After a decade-long search in Portsmouth and subsequent meetings with city officials in Dover who recognized the benefit of locating the Museum in a soon-to-be-empty Butterfield Gym in downtown Dover, it was decided that the Children’s Museum of Portsmouth would move to Dover and become the Children’s Museum of New Hampshire.
A newly rebranded CMNH opened on July 26, 2008. The former Butterfield Gym was converted into two floors of accessible, interactive, hands-on exhibits that not only reflected the exhibits that had become childhood favorites, but also expanded to embrace the new museum’s natural and historical environment as well.
“It was a hectic but exciting time for all of us,” shared Jane Bard. “I was looking through museum photos recently and came across one of us touring the Butterfield Gym during construction, and it was 7 weeks before we would open as CMNH, and it looked like there was still so much to do!”
The new Children’s Museum of New Hampshire embraced its origins in the new building, with some twists. In Portsmouth, the “Yellow Submarine” took over 3 levels of the building, and encompassed a variety of exhibits. In Dover, it was redesigned to mimic a research submarine with a working sonar, a listening station, working periscope, and control panel where kids can “navigate” the sub through the waters of the Gulf of Maine. A new favorite, the Cochecosystem exhibit overlooking the Cocheco River explores the interchange between the natural and industrial environment of the Cocheco River and specifically examines how “engineers,” both human and animal, use the river. And thanks to an expanded exhibit workshop area in the new Dover museum, exhibits that couldn’t make it out onto the floor for the opening, were kept safely stored for future use. “When we opened the outdoor Play Patio exhibit, we pulled out our wonderful Tube Tones that we had crafted and displayed in the Portsmouth Museum, and were able to make that a permanent part of a new space,” said Jane. “So if you visited us when you were a child, and return now as an adult with your own children, chances are you will see many nostalgic elements!”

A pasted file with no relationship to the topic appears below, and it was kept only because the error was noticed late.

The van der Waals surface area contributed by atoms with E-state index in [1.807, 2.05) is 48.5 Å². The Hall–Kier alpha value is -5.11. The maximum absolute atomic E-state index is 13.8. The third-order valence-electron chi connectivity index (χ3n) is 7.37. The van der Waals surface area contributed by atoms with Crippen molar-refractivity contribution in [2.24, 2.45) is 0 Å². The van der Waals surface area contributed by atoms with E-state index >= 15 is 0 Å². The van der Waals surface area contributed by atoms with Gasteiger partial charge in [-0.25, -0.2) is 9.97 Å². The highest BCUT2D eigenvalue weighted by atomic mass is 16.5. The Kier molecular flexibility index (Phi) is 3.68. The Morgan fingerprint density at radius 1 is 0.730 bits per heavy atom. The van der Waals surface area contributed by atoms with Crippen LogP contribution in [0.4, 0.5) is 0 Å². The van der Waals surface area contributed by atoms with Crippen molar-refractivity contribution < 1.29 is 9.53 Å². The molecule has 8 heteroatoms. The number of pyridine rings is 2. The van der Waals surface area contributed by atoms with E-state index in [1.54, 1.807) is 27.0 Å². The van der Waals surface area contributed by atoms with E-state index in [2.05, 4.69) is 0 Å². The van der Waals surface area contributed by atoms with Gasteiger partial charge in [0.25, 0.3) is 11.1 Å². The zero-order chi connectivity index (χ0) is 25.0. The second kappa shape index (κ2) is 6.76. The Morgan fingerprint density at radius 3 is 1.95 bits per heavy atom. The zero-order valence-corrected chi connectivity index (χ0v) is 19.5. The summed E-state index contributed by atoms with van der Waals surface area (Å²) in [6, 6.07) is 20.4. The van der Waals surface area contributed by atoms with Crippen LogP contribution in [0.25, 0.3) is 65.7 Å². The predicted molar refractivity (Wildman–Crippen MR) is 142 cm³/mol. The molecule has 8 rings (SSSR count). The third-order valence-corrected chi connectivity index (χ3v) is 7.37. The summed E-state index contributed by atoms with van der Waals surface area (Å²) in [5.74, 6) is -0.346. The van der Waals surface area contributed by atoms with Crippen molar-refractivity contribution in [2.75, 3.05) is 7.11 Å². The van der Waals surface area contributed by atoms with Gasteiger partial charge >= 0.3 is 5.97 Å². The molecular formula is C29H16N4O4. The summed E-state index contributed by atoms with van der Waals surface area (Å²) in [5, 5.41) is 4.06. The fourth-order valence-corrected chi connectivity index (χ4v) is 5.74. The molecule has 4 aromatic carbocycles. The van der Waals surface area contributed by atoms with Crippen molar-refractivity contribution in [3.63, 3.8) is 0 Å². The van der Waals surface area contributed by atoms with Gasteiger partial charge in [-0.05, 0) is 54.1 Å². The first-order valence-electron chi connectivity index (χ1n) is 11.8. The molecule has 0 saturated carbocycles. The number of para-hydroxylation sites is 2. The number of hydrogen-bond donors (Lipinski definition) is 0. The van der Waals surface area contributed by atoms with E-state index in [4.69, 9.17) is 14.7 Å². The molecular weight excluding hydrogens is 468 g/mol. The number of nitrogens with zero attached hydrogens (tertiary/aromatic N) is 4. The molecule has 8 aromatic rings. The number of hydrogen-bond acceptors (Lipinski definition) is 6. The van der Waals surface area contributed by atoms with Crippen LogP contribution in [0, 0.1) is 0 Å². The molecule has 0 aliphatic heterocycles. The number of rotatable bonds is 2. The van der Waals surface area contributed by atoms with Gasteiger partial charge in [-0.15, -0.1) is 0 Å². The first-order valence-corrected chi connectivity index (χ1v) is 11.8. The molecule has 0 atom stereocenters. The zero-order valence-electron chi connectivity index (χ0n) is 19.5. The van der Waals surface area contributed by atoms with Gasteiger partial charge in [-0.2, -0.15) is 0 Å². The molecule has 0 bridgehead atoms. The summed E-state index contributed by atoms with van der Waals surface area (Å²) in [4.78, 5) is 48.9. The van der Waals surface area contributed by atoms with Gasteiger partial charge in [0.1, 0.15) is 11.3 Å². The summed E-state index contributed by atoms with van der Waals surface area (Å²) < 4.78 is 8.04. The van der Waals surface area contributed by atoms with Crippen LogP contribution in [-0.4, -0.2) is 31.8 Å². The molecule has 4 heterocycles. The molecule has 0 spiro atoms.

“We love to embrace the fact that many of our visitors have a long history with us,” said Jane. Sometimes that’s adults returning to the museum with their own children or grandchildren to show them their favorite exhibits from years ago. Sometimes it’s a volunteer or intern recognizing a CMNH educator that taught them in a class when they were preschoolers. “That’s my favorite!” laughed CMNH Education Director Xanthi Gray who has led countless classes for the 32 years she has worked at the museum. “And sometimes its people commenting on a photo we share on our social media that shows their now grown children playing in the museum,” said Communications Director, Neva Cole.
“That long history in a community means many, many stories are out there floating around in people’s memories, just waiting to be told,” said Neva. CMNH plans to try to capture those memories with a photo submission contest through its website, coming soon. “We’ll also be digging deep into our archives to share some fun photos, stories, and videos of our own! So you may just spot yourself as a kid fishing from the Portsmouth museum Lobster Boat, or communicating with Earth in the Space Shuttle exhibit, or visiting Dracula in the museum’s old clock tower on Halloween,” said Neva.
“We know we have a lot to celebrate,” said Jane. “It’s been a tough few years for everyone, and we’re happy to look back on our history, while at the same time, keep planning for our future.”
Celebrating & Looking Ahead